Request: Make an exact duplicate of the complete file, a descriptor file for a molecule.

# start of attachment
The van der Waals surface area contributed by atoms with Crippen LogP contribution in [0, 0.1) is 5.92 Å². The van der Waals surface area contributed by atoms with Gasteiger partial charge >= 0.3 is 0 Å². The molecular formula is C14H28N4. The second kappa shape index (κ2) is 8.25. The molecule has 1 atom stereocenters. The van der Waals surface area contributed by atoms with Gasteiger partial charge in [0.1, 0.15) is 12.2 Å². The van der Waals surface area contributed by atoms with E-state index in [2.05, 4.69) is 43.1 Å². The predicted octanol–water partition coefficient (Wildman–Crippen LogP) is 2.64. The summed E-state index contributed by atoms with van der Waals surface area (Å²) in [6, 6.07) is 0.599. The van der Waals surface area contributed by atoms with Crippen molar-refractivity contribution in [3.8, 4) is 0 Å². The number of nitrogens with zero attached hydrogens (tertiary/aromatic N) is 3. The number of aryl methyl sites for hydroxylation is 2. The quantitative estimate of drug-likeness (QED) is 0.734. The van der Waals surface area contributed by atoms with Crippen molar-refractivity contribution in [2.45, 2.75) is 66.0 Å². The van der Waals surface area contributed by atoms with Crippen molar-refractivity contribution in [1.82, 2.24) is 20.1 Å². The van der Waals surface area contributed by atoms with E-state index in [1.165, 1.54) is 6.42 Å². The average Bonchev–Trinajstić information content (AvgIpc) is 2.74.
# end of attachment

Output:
The van der Waals surface area contributed by atoms with Crippen LogP contribution in [0, 0.1) is 5.92 Å². The van der Waals surface area contributed by atoms with Gasteiger partial charge >= 0.3 is 0 Å². The molecular formula is C14H28N4. The second kappa shape index (κ2) is 8.25. The molecule has 1 atom stereocenters. The van der Waals surface area contributed by atoms with Gasteiger partial charge in [0.1, 0.15) is 12.2 Å². The van der Waals surface area contributed by atoms with E-state index in [2.05, 4.69) is 43.1 Å². The predicted octanol–water partition coefficient (Wildman–Crippen LogP) is 2.64. The summed E-state index contributed by atoms with van der Waals surface area (Å²) in [6, 6.07) is 0.599. The van der Waals surface area contributed by atoms with Crippen molar-refractivity contribution in [3.8, 4) is 0 Å². The number of nitrogens with zero attached hydrogens (tertiary/aromatic N) is 3. The number of aryl methyl sites for hydroxylation is 2. The quantitative estimate of drug-likeness (QED) is 0.734. The van der Waals surface area contributed by atoms with Crippen molar-refractivity contribution in [2.45, 2.75) is 66.0 Å². The van der Waals surface area contributed by atoms with Crippen molar-refractivity contribution in [1.82, 2.24) is 20.1 Å². The van der Waals surface area contributed by atoms with E-state index in [1.165, 1.54) is 6.42 Å². The average Bonchev–Trinajstić information content (AvgIpc) is 2.74.